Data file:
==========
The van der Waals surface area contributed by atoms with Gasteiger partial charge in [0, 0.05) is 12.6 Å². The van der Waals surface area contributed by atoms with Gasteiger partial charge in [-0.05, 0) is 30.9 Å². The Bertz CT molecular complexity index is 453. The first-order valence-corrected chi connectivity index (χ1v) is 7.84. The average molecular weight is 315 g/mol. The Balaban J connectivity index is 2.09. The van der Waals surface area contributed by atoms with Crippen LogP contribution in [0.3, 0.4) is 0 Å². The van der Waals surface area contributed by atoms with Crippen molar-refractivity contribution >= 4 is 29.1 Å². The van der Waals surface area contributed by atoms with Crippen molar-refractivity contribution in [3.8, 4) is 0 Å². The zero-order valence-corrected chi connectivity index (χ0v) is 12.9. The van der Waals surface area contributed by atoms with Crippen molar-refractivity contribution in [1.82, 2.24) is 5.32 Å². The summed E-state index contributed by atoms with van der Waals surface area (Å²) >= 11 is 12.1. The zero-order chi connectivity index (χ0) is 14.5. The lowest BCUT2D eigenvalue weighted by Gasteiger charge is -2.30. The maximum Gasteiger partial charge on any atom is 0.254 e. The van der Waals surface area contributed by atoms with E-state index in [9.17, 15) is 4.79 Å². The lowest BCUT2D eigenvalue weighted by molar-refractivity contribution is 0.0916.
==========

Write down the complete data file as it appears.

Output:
The van der Waals surface area contributed by atoms with Gasteiger partial charge in [0, 0.05) is 12.6 Å². The van der Waals surface area contributed by atoms with Gasteiger partial charge in [-0.05, 0) is 30.9 Å². The Bertz CT molecular complexity index is 453. The first-order valence-corrected chi connectivity index (χ1v) is 7.84. The average molecular weight is 315 g/mol. The Balaban J connectivity index is 2.09. The van der Waals surface area contributed by atoms with Crippen LogP contribution in [0.3, 0.4) is 0 Å². The van der Waals surface area contributed by atoms with Crippen molar-refractivity contribution >= 4 is 29.1 Å². The van der Waals surface area contributed by atoms with Crippen molar-refractivity contribution in [3.8, 4) is 0 Å². The zero-order valence-corrected chi connectivity index (χ0v) is 12.9. The van der Waals surface area contributed by atoms with Crippen molar-refractivity contribution in [1.82, 2.24) is 5.32 Å². The summed E-state index contributed by atoms with van der Waals surface area (Å²) >= 11 is 12.1. The zero-order chi connectivity index (χ0) is 14.5. The lowest BCUT2D eigenvalue weighted by Gasteiger charge is -2.30. The maximum Gasteiger partial charge on any atom is 0.254 e. The van der Waals surface area contributed by atoms with E-state index in [9.17, 15) is 4.79 Å². The lowest BCUT2D eigenvalue weighted by molar-refractivity contribution is 0.0916.